Good coverage speaks to the specific circumstances of your life - your age, the type of car you drive, where you live, and so on.
But your life changes. And changes in circumstances ought to be reflected in your car insurance.
Here are some of the main elements likely to raise or lower your car insurance premium. Just make sure they all apply to you.
Dont jettison coverage you really need, but it pays to give your policy a seasonal pruning.
- The company you choose. For reasons that sometimes seem mighty mysterious, one company may offer virtually the same coverage for half a competitors price - another good reason to survey different deals in the OnMoney.com Auto Insurance Center.
- The size of your deductible. The deductible is what you pay. After that, your insurer pays. The more youre willing to pay as a deductible, the lower your annual premium.
- Your driving record. No accident or traffic tickets for three years should merit a discount. Of course, several accidents and tickets will almost certainly up your premium.
- The scope of your coverage. Most people with a family to support, or even just a tidy pile of assets, probably need more than minimum coverage. Generally, the more coverage you buy, the higher your annual premium.
- Special services. Coverage to pay for a tow truck or a rented car while yours is in the repair shop can be costly. If your car is in top shape, or you wouldnt need to rent a replacement, give this coverage a pass.
- Excess coverage: Its probably wise to keep up your liability coverage, but you need less collision and comprehensive coverage as your car ages. After three years or so, your car is worth far less. Adjust your coverage appropriately. If your car loan is not paid off by this time, the lender will likely discourage you from reducing coverage, however.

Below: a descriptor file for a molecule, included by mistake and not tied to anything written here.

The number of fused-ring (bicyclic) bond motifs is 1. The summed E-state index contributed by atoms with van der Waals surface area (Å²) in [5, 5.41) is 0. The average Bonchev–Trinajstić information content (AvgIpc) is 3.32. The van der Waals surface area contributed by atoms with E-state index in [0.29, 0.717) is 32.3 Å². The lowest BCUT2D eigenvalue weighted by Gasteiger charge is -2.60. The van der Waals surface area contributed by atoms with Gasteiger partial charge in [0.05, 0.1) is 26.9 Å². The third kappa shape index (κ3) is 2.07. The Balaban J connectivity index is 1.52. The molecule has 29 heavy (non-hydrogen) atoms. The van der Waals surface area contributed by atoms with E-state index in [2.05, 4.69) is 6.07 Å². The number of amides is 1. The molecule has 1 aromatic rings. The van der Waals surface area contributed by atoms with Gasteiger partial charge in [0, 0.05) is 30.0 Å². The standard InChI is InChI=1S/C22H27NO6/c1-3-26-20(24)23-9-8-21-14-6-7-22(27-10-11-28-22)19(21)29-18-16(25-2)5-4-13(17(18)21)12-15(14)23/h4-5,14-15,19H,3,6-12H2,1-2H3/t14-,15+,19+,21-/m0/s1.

- Miles driven. Instead of driving, take a vacation by air or train, or even canoe. The point is: Reduce the miles you drive so you can qualify for an insurance discount.
- Why youre driving. Many insurers charge more if you drive your car for business. If you drive for pleasure only, your premium ought to be lower.
- The cost of your car: The higher the sticker price, the more it costs to repair or replace, so you pay more for insurance. Its your call.
- Where you live. Many insurers charge more if you garage your car in a city. Car theft tends to occur more often in urban areas, and parking lot attendants may not focus as intently as you do on avoiding concrete pillars.
- Anti-theft defenses. The more difficult it is to steal your car, the less likely a thief is to take it. Car alarms, hidden tracking devices and other anti-theft devices should reduce your insurance premium somewhat.
- Safety options. Air bags, seat belts and anti-lock braking systems are known to reduce injuries from car accidents. If your car has these, you should pay a bit less for insurance.
- Insurance company loyalty. Many insurers give you a break on auto insurance if you also buy homeowners, or some other type of insurance from the same firm